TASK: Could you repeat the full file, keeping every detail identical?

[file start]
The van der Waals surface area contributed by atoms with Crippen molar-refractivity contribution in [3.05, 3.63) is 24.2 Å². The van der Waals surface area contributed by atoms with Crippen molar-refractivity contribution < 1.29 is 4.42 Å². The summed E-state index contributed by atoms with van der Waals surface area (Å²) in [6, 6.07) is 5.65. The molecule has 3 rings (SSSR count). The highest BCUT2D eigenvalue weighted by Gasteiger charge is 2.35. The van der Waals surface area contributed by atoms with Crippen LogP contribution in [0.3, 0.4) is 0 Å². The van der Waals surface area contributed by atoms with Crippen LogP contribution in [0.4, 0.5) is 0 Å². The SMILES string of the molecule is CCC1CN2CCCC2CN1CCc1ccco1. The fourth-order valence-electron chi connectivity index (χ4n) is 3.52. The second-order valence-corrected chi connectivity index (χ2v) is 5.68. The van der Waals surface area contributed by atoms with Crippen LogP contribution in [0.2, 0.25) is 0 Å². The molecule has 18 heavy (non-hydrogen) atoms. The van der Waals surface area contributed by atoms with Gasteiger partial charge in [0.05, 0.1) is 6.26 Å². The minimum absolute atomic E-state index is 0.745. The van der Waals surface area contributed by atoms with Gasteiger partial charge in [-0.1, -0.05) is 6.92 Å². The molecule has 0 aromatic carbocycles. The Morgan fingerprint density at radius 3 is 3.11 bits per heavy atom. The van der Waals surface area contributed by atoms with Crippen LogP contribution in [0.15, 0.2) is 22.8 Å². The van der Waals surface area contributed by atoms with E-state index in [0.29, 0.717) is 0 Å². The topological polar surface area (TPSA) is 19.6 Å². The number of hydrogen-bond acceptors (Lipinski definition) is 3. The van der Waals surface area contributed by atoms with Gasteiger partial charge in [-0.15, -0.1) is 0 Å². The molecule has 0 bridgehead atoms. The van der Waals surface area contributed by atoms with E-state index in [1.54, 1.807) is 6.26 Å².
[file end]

The van der Waals surface area contributed by atoms with Crippen molar-refractivity contribution in [3.05, 3.63) is 24.2 Å². The van der Waals surface area contributed by atoms with Crippen molar-refractivity contribution < 1.29 is 4.42 Å². The summed E-state index contributed by atoms with van der Waals surface area (Å²) in [6, 6.07) is 5.65. The molecule has 3 rings (SSSR count). The highest BCUT2D eigenvalue weighted by Gasteiger charge is 2.35. The van der Waals surface area contributed by atoms with Crippen LogP contribution in [0.3, 0.4) is 0 Å². The van der Waals surface area contributed by atoms with Crippen LogP contribution in [0.4, 0.5) is 0 Å². The SMILES string of the molecule is CCC1CN2CCCC2CN1CCc1ccco1. The fourth-order valence-electron chi connectivity index (χ4n) is 3.52. The second-order valence-corrected chi connectivity index (χ2v) is 5.68. The van der Waals surface area contributed by atoms with Crippen LogP contribution in [0.2, 0.25) is 0 Å². The molecule has 18 heavy (non-hydrogen) atoms. The van der Waals surface area contributed by atoms with Gasteiger partial charge in [0.05, 0.1) is 6.26 Å². The minimum absolute atomic E-state index is 0.745. The van der Waals surface area contributed by atoms with Gasteiger partial charge in [-0.1, -0.05) is 6.92 Å². The molecule has 0 aromatic carbocycles. The Morgan fingerprint density at radius 3 is 3.11 bits per heavy atom. The van der Waals surface area contributed by atoms with Crippen LogP contribution in [0.15, 0.2) is 22.8 Å². The van der Waals surface area contributed by atoms with E-state index in [0.29, 0.717) is 0 Å². The topological polar surface area (TPSA) is 19.6 Å². The number of hydrogen-bond acceptors (Lipinski definition) is 3. The van der Waals surface area contributed by atoms with Gasteiger partial charge in [-0.15, -0.1) is 0 Å². The molecule has 0 bridgehead atoms. The van der Waals surface area contributed by atoms with E-state index in [1.54, 1.807) is 6.26 Å².